Yet while Seidenberg’s play certainly came in a hectic moment, the sam could not be said for the third goal. Teddy Purcell skated right in and reached behind the net to mug Kaberle and tuck the puck past Thomas. Two unassisted goals against were not what the B’s were looking for.
– Foolish move by Milan Lucic late in the game, as the 22-year-old winger clocked Victor Hedman in the face with 36.7 left in the game. He was tossed from the game, and should he face further discipline, a Bruins team that’s already missing Patrice Bergeron could be in big trouble.
– Thomas has been great this postseason, but he would definitely like to have the Lightning’s second goal back. Brett Clark carried the puck through the neutral zone and down the right wing before beating Thomas stick-side with a fluttering backhander. Soft goals are always bad, but this one was even more devastating because it came just 19 seconds after Tampa’s first goal.
After the three goals, Thomas came up big for the B’s multiple times. He absolutely robbed Steve Downie with a little more than 5:30 left in the seconds to keep it a two-goal game.
– Seemingly in an effort to get some more life out of the Bruins’ offense, Claude Julien swapped Seguin and Mark Recchi in the third period. Seguin skated with Brad Marchand and Chris Kelly, while Recchi went to the third line with Michael Ryder and Rich Peverley. Unfortunately for the Bruins, it yielded no results, and the lines reverted back to the way they began the game.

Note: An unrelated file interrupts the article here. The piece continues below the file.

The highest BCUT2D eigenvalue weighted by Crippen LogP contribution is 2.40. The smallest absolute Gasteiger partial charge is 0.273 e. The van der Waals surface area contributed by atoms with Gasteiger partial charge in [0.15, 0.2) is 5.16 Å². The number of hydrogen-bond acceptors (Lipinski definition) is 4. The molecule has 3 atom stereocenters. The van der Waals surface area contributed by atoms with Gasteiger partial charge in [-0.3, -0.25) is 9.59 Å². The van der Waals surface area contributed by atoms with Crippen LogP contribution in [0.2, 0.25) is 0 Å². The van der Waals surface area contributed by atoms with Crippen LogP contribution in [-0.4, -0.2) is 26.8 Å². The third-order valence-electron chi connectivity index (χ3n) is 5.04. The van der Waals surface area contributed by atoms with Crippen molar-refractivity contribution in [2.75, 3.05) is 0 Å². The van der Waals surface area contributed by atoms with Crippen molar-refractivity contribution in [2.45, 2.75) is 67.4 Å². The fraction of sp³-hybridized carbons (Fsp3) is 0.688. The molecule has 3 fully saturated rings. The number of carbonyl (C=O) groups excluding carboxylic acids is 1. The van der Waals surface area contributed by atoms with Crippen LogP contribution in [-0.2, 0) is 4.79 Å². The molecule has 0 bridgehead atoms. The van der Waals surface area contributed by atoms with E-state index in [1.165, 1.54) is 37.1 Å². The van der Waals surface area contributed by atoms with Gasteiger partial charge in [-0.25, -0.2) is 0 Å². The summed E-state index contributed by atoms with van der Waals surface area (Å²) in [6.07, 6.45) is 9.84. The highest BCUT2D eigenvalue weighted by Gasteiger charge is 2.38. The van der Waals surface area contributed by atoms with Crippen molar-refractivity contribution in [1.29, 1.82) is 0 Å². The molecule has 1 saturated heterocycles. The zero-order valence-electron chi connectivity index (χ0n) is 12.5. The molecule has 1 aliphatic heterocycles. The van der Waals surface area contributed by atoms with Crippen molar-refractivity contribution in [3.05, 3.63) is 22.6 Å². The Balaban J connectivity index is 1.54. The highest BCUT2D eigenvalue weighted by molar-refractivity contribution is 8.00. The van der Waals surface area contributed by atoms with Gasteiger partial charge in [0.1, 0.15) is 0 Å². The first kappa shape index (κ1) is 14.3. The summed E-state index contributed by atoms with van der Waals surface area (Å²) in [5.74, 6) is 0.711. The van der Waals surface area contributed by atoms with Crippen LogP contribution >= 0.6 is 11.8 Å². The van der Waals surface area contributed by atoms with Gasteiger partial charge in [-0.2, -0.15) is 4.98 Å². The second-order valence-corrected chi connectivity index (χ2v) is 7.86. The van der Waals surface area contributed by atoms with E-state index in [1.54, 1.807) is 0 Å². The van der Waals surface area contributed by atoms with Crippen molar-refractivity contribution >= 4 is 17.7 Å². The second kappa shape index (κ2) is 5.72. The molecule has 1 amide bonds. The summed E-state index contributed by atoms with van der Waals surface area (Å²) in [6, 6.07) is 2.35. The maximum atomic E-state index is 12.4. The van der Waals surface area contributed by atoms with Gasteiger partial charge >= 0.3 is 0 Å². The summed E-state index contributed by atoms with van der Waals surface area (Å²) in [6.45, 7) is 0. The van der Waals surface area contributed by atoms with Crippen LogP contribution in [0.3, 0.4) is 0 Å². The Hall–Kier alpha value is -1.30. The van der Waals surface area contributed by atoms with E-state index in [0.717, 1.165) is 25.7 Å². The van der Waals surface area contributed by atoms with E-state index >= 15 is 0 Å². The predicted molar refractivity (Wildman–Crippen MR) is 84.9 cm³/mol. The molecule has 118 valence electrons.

– It’s cliche at this point to list the power play as a wrong, but as long as it continues to do nothing, it’s going to be here. Normally when a team’s down by two goals, three power plays in a period would be exactly what it needs to get back in the game. Not for the Bruins, though. They didn’t even threaten on their three man advantages in the second, as they consistently struggled to enter the zone. When they did get the puck in deep, it often came right back out either due to losing puck battles or making bad passes. An example of this came when Seidenberg cycled the puck back to nobody and out of the zone. The B’s mustered only three shots in their three second-period power plays and finished the night 0-for-4.
WHAT WENT RIGHT FOR THE BRUINS
– It was only fitting that Seguin’s first career playoff goal be of highlight-reel variety. The rookie, who scored his first goal of the season in Prague on a Hail Mary pass from Ryder before crashing into the net, made the Garden crowd go nuts with his first-period goal. Seguin took a pass from Ryder in the neutral zone and proceeded to make Lightning defenseman Mike Lundin look foolish as the rookie used fancy stickwork to go through the defenseman before sliding it past Roloson.
It was predictable that Seguin wouldn’t get big minutes, but Claude Julien took it to a bit of an extreme, even despite the rookie’s goal. Seguin would have to wait 14:56 worth of hockey before he’d get back on the ice, as his next shift did not come until 11:55 into the second period. He had only two shifts in the second period, though he threw a nice hit on Lundin in the corner on of of them, providing a small sample of physical play, an area in which he’s rarely been engaged in his rookie year.
– Not that any of the ensuing power plays led to anything, but give David Krejci for drawing a pair of Lightning infractions. The first-line center drew two different tripping calls on Tampa Bay in the second period, as both Eric Brewer and Adam Hall went off for tripping Krejci.
Join DJ Bean, Mike Petraglia, Rob Bradford, Joey the Fish and a cast of others as the Bruins take the ice in the Eastern Conference semifinals for the first time since 1992. Ask questions, comment on the game, or just sit back and enjoy the different views. The fun starts at 7:30 p.m.